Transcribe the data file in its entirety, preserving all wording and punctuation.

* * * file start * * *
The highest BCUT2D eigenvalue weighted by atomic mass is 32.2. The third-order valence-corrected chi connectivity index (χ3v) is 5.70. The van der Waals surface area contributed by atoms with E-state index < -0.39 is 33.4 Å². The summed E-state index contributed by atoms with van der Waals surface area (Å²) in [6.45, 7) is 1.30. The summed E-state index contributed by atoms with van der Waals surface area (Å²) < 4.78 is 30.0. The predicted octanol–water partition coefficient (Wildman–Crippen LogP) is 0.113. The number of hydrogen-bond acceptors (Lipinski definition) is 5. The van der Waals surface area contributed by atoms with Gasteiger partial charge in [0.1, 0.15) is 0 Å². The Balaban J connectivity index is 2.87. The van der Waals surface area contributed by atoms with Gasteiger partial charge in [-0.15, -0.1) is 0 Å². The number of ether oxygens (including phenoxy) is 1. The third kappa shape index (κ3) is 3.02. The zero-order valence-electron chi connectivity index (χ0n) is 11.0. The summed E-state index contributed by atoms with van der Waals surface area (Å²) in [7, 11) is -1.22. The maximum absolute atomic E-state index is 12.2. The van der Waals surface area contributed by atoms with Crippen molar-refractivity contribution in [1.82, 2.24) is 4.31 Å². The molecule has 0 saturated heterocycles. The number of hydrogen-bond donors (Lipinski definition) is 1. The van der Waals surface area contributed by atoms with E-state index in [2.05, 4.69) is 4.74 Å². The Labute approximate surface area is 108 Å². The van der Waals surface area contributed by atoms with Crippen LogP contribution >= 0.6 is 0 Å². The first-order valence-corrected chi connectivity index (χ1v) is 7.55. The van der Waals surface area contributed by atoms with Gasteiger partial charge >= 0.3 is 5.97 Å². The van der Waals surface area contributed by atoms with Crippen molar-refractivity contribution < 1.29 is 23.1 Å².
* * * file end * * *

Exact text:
The highest BCUT2D eigenvalue weighted by atomic mass is 32.2. The third-order valence-corrected chi connectivity index (χ3v) is 5.70. The van der Waals surface area contributed by atoms with E-state index < -0.39 is 33.4 Å². The summed E-state index contributed by atoms with van der Waals surface area (Å²) in [6.45, 7) is 1.30. The summed E-state index contributed by atoms with van der Waals surface area (Å²) < 4.78 is 30.0. The predicted octanol–water partition coefficient (Wildman–Crippen LogP) is 0.113. The number of hydrogen-bond acceptors (Lipinski definition) is 5. The van der Waals surface area contributed by atoms with Gasteiger partial charge in [0.1, 0.15) is 0 Å². The Balaban J connectivity index is 2.87. The van der Waals surface area contributed by atoms with Gasteiger partial charge in [-0.15, -0.1) is 0 Å². The number of ether oxygens (including phenoxy) is 1. The third kappa shape index (κ3) is 3.02. The zero-order valence-electron chi connectivity index (χ0n) is 11.0. The summed E-state index contributed by atoms with van der Waals surface area (Å²) in [7, 11) is -1.22. The maximum absolute atomic E-state index is 12.2. The van der Waals surface area contributed by atoms with Crippen molar-refractivity contribution in [1.82, 2.24) is 4.31 Å². The molecule has 0 saturated heterocycles. The number of hydrogen-bond donors (Lipinski definition) is 1. The van der Waals surface area contributed by atoms with E-state index in [2.05, 4.69) is 4.74 Å². The Labute approximate surface area is 108 Å². The van der Waals surface area contributed by atoms with Crippen LogP contribution >= 0.6 is 0 Å². The first-order valence-corrected chi connectivity index (χ1v) is 7.55. The van der Waals surface area contributed by atoms with Gasteiger partial charge >= 0.3 is 5.97 Å². The van der Waals surface area contributed by atoms with Crippen molar-refractivity contribution < 1.29 is 23.1 Å².